Purpose: To describe and categorize detailed components of databases in the Neurological and Mental Health Global Epidemiology Network (NeuroGEN).
Methods: An online 132-item questionnaire was sent to key researchers and data custodians of NeuroGEN in North America, Europe, Asia and Oceania. From the responses, we assessed data characteristics including population coverage, data follow-up, clinical information, validity of diagnoses, medication use and data latency. We also evaluated the possibility of conversion into a common data model (CDM) to implement a federated network approach. Moreover, we used radar charts to visualize the data capacity assessments, based on different perspectives.
Results: The results indicated that the 15 databases covered approximately 320 million individuals, included in 7 nationwide claims databases from Australia, Finland, South Korea, Taiwan and the US, 6 population-based electronic health record databases from Hong Kong, Scotland, Taiwan, the Netherlands and the UK, and 2 biomedical databases from Taiwan and the UK.
Conclusion: The 15 databases showed good potential for a federated network approach using a common data model. Our study provided publicly accessible information on these databases for those seeking to employ real-world data to facilitate current assessment and future development of treatments for neurological and mental disorders.

Keywords: meta-data, data repository, Neurological and Mental Health Global Epidemiology Network, NeuroGEN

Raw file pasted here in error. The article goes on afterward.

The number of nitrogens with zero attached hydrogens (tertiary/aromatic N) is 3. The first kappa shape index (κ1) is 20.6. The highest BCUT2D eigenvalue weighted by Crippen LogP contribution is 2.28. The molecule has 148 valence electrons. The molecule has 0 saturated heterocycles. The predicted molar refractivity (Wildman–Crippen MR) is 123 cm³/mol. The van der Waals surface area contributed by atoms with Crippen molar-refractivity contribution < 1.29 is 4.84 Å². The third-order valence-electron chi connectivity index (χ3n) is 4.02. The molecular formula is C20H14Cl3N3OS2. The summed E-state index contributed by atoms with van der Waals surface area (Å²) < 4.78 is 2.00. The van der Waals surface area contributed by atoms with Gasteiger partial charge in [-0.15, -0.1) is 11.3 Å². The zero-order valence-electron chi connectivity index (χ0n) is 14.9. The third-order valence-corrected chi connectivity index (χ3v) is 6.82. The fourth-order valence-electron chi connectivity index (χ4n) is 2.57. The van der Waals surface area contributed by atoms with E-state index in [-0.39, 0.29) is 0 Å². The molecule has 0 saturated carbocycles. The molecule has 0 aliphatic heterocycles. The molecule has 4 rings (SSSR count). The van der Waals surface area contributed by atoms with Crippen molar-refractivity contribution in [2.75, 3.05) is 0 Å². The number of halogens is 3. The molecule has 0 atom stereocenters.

The world is now facing an increasing incidence and prevalence of neurological and mental disorders.1,2 Mental disorders are globally widespread, impacting individuals from every corner of the world (lifetime prevalence: 29.2%; 25.9–32.6%).3 In 2010, it was estimated that 35.6 million people globally had some form of dementia. This number is projected to nearly double every 20 years, reaching 65.7 million by 2030 and 115.4 million by 2050.4 Neurological disorders tend to be the biggest contributor to disability-adjusted life years (DALYs) and the second largest group cause of deaths in the world, accounting for 11.6% of global DALYs and 16.5% of all-cause mortality.2 In addition, non-pharmacological intervention and medication management of neurological and mental health disorders are often sub-optimal, including both potentially inappropriate prescribing and under-prescribing of clinically appropriate treatment.5,6 Furthermore, treatment of neurological and mental disorders remains constrained due to lack of new chemical entities, patient susceptibility to adverse drug events and high rates of intervention or medication non-adherence.7–9 Some available pharmacological treatments are associated with safety issues. For example, in older patients, the use of antipsychotics has been associated with mortality risk10,11 and psychotropic medications have been associated with sedation, falls, arrhythmia, metabolic syndromes and extrapyramidal symptoms.12–14 In pregnant women, the use of some anticonvulsants such as valproates has been associated with an increased risk of congenital and neurodevelopmental disorders in the offspring.15 These issues underscore the importance of proper assessment of safety and effectiveness of new and existing treatments for neurological and mental disorders.